By Kevin Hodgson
I still can’t believe it.
I opened up a package the other day and in it was a huge textbook, Modern Literature: Rhetorical and Relevant, and there, on page 505, is a graphic novel review I did for The Graphic Classroom. The review is for the book AFTER 911: AMERICA’S WAR ON TERROR, which I liked but found to have some shortcomings. What gets me is who else is in this textbook collection broken down into themes of social justice, identity, global issues and more. I am squished in this tome with some of my favorite writers, such as Billy Collins, Dave Barry, Annie Dillard, Gary Soto, Sandra Cisneros, Sherman Alexie, Marjane Satrapi and even Ray Bradbury.
To be honest, I almost turned down the request for the article because, eh, I wasn’t all that interested in being used by a huge publishing company trying to sell textbooks. But I wanted to get some good PR for my friend, Chris Wilson, at The Graphic Classroom, and I was able to work out a small financial deal from the company. At least, I told myself, I was getting paid for the writing gig.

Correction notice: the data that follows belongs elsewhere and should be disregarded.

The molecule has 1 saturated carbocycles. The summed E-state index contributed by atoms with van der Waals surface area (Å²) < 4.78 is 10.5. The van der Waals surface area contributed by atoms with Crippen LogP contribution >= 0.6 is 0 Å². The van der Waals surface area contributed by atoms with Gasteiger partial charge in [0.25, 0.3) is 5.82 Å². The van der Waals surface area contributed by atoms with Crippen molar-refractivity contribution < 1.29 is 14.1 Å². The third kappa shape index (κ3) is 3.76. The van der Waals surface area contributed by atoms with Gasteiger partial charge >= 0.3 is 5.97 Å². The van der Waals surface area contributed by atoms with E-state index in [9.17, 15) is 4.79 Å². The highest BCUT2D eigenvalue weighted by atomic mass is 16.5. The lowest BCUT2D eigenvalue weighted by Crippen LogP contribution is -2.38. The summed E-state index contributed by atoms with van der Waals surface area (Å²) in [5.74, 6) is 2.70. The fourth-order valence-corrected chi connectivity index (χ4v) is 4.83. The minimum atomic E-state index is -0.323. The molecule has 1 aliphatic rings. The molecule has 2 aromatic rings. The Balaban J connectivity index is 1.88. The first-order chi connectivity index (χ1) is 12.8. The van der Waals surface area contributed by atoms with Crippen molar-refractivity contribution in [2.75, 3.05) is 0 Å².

If only I had known who else would be in the pages, I might not have resisted so much. (ha)
And then I was reading the foreword to the textbook (which I think is mostly targeted for California, but aren’t they all? Or Texas?), and I realize that one of the advisors behind the book is Kathleen Rowlands, who is the director of the Cal State University Northridge Writing Project. I am always happy to see writing project connections to any work I do. And I don’t even know her.
Finally, I started reading the textbook. I know. Who does that? Who reads a textbook unless you have to? But there is some fine stuff in there, and while I mentioned a list of famous folks, there is an entire collection of some incredibly powerful student writing, poems and stories that showcase some amazing talent. Plus, there are comics and other non-traditional texts. That made me happy, too, to know some high school student somewhere has a chance to explore many kinds of text.
I can’t say I would run out and buy the book (it probably costs an arm and a leg) if I weren’t in it, but I am quite happy to have it on my bookshelves, knowing my words are sitting comfortably close to some wonderful writers. I hope they don’t mind a little riff-raff in the neighborhood.